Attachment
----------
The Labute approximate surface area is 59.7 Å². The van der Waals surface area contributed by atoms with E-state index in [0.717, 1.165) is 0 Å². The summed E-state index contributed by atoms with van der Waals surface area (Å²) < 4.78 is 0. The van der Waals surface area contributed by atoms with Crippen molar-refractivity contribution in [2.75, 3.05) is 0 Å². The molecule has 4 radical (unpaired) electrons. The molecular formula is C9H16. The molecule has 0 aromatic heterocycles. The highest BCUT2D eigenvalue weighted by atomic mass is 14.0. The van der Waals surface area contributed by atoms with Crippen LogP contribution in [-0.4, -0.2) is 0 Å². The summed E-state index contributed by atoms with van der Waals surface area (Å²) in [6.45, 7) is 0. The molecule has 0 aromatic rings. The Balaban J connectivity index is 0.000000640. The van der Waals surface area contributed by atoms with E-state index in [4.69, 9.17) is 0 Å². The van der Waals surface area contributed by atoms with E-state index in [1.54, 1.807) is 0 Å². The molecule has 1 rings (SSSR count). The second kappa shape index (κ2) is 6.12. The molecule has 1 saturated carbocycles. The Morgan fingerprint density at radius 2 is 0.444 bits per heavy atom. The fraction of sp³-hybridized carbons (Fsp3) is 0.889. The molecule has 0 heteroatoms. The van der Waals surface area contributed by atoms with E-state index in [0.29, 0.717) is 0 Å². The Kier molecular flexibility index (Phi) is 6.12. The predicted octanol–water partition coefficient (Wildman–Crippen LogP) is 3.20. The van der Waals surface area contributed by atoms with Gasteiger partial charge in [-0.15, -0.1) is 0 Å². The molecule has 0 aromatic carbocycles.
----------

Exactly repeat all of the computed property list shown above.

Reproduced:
The Labute approximate surface area is 59.7 Å². The van der Waals surface area contributed by atoms with E-state index in [0.717, 1.165) is 0 Å². The summed E-state index contributed by atoms with van der Waals surface area (Å²) < 4.78 is 0. The van der Waals surface area contributed by atoms with Crippen molar-refractivity contribution in [2.75, 3.05) is 0 Å². The molecule has 4 radical (unpaired) electrons. The molecular formula is C9H16. The molecule has 0 aromatic heterocycles. The highest BCUT2D eigenvalue weighted by atomic mass is 14.0. The van der Waals surface area contributed by atoms with Crippen LogP contribution in [-0.4, -0.2) is 0 Å². The summed E-state index contributed by atoms with van der Waals surface area (Å²) in [6.45, 7) is 0. The molecule has 0 aromatic rings. The Balaban J connectivity index is 0.000000640. The van der Waals surface area contributed by atoms with E-state index in [4.69, 9.17) is 0 Å². The van der Waals surface area contributed by atoms with E-state index in [1.54, 1.807) is 0 Å². The molecule has 1 rings (SSSR count). The second kappa shape index (κ2) is 6.12. The molecule has 1 saturated carbocycles. The Morgan fingerprint density at radius 2 is 0.444 bits per heavy atom. The fraction of sp³-hybridized carbons (Fsp3) is 0.889. The molecule has 0 heteroatoms. The van der Waals surface area contributed by atoms with E-state index in [0.29, 0.717) is 0 Å². The Kier molecular flexibility index (Phi) is 6.12. The predicted octanol–water partition coefficient (Wildman–Crippen LogP) is 3.20. The van der Waals surface area contributed by atoms with Gasteiger partial charge in [-0.15, -0.1) is 0 Å². The molecule has 0 aromatic carbocycles.